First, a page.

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by Melissa Stamm | Posted on Friday, Jan. 20, 2012 — 9:41 AM
Endometrial cancer, or cancer of the uterine lining, is the most common gynecological malignancy. Obesity – defined as a body mass index (BMI) of 30 or higher – is a well-established risk factor for endometrial cancer, with obese women having a 4- to 6-times higher risk of the malignancy than nonobese women.
Ryan Delahanty, Ph.D., Xiao Ou Shu, M.D., Ph.D., and colleagues have evaluated the association between known obesity-related genetic variants and endometrial cancer risk in the Shanghai Endometrial Cancer Genetics Study. In the Nov. 15 American Journal of Epidemiology, the researchers report that obesity-associated variants in 22 of 26 genetic loci examined were present more often in women with endometrial cancer compared to control subjects. Nine of the obesity-linked variants – which represented seven genetic loci – were significantly associated with increased risk of the disease.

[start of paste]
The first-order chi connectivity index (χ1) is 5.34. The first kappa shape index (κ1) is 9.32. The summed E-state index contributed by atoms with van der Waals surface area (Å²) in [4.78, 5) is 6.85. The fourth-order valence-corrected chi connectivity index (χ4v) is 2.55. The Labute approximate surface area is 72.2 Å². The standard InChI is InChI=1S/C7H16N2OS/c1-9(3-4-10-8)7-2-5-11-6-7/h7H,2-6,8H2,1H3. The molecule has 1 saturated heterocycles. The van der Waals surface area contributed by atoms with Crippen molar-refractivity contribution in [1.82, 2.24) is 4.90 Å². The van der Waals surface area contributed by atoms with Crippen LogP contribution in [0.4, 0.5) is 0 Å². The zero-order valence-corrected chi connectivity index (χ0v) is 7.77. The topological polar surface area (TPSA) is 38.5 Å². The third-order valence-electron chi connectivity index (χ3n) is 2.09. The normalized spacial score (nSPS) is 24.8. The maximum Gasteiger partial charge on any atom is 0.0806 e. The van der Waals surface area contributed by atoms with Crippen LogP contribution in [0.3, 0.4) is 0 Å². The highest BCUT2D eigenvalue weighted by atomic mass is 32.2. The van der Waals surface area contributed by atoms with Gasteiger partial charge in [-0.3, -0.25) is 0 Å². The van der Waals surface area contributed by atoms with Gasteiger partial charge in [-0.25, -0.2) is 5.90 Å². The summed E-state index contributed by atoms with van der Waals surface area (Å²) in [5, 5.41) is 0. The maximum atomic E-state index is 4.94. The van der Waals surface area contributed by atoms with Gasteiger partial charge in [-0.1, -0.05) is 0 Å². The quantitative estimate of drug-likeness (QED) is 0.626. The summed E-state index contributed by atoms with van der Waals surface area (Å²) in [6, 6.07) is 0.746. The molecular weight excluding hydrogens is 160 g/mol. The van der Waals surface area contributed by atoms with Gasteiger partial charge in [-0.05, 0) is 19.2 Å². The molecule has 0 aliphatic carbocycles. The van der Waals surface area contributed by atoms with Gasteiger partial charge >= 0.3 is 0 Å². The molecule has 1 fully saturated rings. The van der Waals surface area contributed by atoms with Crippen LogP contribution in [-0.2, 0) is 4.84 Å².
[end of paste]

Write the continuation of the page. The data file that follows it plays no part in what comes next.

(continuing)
The results suggest that in addition to BMI, genetic markers of obesity may provide value in predicting endometrial cancer risk.
The research was supported by grants from the National Cancer Institute.
Melissa Stamm, (615) 322-4747
Health and Medicine, Reporter, Research Aliquots, American Journal of Epidemiology, BMI, cancer, endometrial cancer, Epidemiology, genetics, journal publication, NCI, NIH, obesity, Reporter Jan. 20 2012, Ryan Delahanty, Xiao Ou Shu
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